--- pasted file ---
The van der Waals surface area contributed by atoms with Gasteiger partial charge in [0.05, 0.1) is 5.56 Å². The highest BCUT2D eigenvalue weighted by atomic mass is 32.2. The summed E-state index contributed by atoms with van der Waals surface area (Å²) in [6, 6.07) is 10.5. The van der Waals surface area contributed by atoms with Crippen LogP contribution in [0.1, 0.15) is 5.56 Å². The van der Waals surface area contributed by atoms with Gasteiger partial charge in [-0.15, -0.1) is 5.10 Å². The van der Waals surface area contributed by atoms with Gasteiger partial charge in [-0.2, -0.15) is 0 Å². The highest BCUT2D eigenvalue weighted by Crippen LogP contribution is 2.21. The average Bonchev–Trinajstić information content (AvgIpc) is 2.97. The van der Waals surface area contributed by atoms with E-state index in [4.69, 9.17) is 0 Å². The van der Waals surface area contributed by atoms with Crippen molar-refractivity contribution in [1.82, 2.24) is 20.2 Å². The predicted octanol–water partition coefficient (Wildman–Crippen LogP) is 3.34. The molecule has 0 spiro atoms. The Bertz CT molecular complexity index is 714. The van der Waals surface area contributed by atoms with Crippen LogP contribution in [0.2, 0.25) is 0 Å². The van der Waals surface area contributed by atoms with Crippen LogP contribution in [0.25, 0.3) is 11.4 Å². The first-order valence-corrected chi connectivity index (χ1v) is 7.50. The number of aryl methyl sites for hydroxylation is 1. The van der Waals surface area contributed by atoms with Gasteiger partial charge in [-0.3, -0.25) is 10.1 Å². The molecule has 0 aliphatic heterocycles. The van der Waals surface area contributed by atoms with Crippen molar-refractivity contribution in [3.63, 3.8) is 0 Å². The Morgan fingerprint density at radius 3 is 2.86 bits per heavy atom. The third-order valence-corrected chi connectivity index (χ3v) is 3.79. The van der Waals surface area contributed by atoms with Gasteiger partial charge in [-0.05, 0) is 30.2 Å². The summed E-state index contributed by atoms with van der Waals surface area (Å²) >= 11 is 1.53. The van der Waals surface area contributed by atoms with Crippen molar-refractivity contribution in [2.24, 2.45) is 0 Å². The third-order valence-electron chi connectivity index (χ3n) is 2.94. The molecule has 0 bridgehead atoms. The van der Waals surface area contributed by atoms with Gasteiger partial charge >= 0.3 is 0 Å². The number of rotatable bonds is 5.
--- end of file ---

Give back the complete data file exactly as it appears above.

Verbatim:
The van der Waals surface area contributed by atoms with Gasteiger partial charge in [0.05, 0.1) is 5.56 Å². The highest BCUT2D eigenvalue weighted by atomic mass is 32.2. The summed E-state index contributed by atoms with van der Waals surface area (Å²) in [6, 6.07) is 10.5. The van der Waals surface area contributed by atoms with Crippen LogP contribution in [0.1, 0.15) is 5.56 Å². The van der Waals surface area contributed by atoms with Gasteiger partial charge in [-0.15, -0.1) is 5.10 Å². The van der Waals surface area contributed by atoms with Gasteiger partial charge in [-0.2, -0.15) is 0 Å². The highest BCUT2D eigenvalue weighted by Crippen LogP contribution is 2.21. The average Bonchev–Trinajstić information content (AvgIpc) is 2.97. The van der Waals surface area contributed by atoms with E-state index in [4.69, 9.17) is 0 Å². The van der Waals surface area contributed by atoms with Crippen molar-refractivity contribution in [1.82, 2.24) is 20.2 Å². The predicted octanol–water partition coefficient (Wildman–Crippen LogP) is 3.34. The molecule has 0 spiro atoms. The Bertz CT molecular complexity index is 714. The van der Waals surface area contributed by atoms with Crippen LogP contribution in [0.2, 0.25) is 0 Å². The van der Waals surface area contributed by atoms with Crippen LogP contribution in [0.25, 0.3) is 11.4 Å². The first-order valence-corrected chi connectivity index (χ1v) is 7.50. The number of aryl methyl sites for hydroxylation is 1. The van der Waals surface area contributed by atoms with Gasteiger partial charge in [-0.3, -0.25) is 10.1 Å². The molecule has 0 aliphatic heterocycles. The van der Waals surface area contributed by atoms with Crippen molar-refractivity contribution in [3.63, 3.8) is 0 Å². The Morgan fingerprint density at radius 3 is 2.86 bits per heavy atom. The third-order valence-corrected chi connectivity index (χ3v) is 3.79. The van der Waals surface area contributed by atoms with Gasteiger partial charge in [-0.05, 0) is 30.2 Å². The summed E-state index contributed by atoms with van der Waals surface area (Å²) >= 11 is 1.53. The van der Waals surface area contributed by atoms with Crippen molar-refractivity contribution in [2.24, 2.45) is 0 Å². The third-order valence-electron chi connectivity index (χ3n) is 2.94. The molecule has 0 bridgehead atoms. The van der Waals surface area contributed by atoms with Gasteiger partial charge >= 0.3 is 0 Å². The number of rotatable bonds is 5.